Spring 2011

Classic Bookshelf

Continuing our celebration of the Guild's 75th anniversary for the years 1945 - 1965, we've collected some of the most interesting books about directors and the era.

Making Movies
By Sidney Lumet

Barely does a book fully live up to the promise of its title, but Lumet’s memoir-cum-manual tells us in vivid and splendid detail how he does what he does. Broken down into nuts and bolts chapters on the principal roles in filmmaking— from director to writer to performer down to costume designer and art director—Making Movies draws deeply on Lumet’s work as a live TV director in ’50s New York and the dozens of features he’s made since. Lumet shares a bottomless fund of experience and technical knowledge acquired on movies as small as The Offence and The Hill and as large as Murder on the Orient Express and Network. What emerges is a sense of Lumet’s commendable generosity as an artist, someone who never seeks credit for himself and is always a patient collaborator and mentor. And he’s only too glad to impart his wisdom to the reader—who ideally, given the book’s extremely practical bent,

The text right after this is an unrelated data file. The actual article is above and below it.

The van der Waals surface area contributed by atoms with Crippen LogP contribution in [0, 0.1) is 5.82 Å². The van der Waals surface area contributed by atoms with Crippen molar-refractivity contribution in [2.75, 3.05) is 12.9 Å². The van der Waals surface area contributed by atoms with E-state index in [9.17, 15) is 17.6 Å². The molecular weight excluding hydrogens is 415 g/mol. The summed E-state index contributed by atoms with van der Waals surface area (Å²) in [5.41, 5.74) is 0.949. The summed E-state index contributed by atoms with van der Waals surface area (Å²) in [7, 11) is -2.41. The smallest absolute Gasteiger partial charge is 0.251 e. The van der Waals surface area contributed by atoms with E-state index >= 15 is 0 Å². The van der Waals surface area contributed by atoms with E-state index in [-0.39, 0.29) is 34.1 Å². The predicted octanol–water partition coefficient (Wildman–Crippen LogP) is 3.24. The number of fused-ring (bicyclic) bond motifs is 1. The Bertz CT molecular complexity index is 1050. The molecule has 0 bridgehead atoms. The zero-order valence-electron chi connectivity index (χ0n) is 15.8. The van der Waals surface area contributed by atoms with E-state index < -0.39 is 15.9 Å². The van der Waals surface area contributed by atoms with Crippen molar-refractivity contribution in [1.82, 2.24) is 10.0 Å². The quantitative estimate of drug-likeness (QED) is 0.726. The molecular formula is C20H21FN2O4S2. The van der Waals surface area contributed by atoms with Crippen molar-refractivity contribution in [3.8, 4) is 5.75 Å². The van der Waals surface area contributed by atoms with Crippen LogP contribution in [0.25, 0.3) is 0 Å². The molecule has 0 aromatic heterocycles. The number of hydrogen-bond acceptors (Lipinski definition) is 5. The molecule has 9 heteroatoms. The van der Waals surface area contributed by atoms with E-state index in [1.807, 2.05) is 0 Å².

will be a filmmaker looking to learn.


The best of new publications by, for, and about directors, their teams and the industry.

More from this topic
More from this issue